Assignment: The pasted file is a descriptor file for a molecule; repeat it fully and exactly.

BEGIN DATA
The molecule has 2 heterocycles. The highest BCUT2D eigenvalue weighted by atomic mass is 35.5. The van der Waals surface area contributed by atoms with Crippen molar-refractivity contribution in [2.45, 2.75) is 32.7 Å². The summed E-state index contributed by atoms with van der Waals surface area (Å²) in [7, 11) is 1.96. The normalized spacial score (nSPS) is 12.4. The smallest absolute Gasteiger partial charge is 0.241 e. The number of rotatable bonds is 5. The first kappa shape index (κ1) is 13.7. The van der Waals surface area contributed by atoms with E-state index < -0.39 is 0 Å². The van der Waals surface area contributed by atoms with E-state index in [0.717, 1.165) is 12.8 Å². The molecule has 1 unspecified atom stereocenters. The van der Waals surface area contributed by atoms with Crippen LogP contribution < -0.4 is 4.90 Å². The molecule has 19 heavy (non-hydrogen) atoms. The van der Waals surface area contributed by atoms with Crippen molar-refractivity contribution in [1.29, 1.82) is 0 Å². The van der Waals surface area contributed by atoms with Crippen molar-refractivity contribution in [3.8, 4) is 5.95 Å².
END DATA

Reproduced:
The molecule has 2 heterocycles. The highest BCUT2D eigenvalue weighted by atomic mass is 35.5. The van der Waals surface area contributed by atoms with Crippen molar-refractivity contribution in [2.45, 2.75) is 32.7 Å². The summed E-state index contributed by atoms with van der Waals surface area (Å²) in [7, 11) is 1.96. The normalized spacial score (nSPS) is 12.4. The smallest absolute Gasteiger partial charge is 0.241 e. The number of rotatable bonds is 5. The first kappa shape index (κ1) is 13.7. The van der Waals surface area contributed by atoms with E-state index < -0.39 is 0 Å². The van der Waals surface area contributed by atoms with E-state index in [0.717, 1.165) is 12.8 Å². The molecule has 1 unspecified atom stereocenters. The van der Waals surface area contributed by atoms with Crippen LogP contribution < -0.4 is 4.90 Å². The molecule has 19 heavy (non-hydrogen) atoms. The van der Waals surface area contributed by atoms with Crippen molar-refractivity contribution in [1.29, 1.82) is 0 Å². The van der Waals surface area contributed by atoms with Crippen molar-refractivity contribution in [3.8, 4) is 5.95 Å².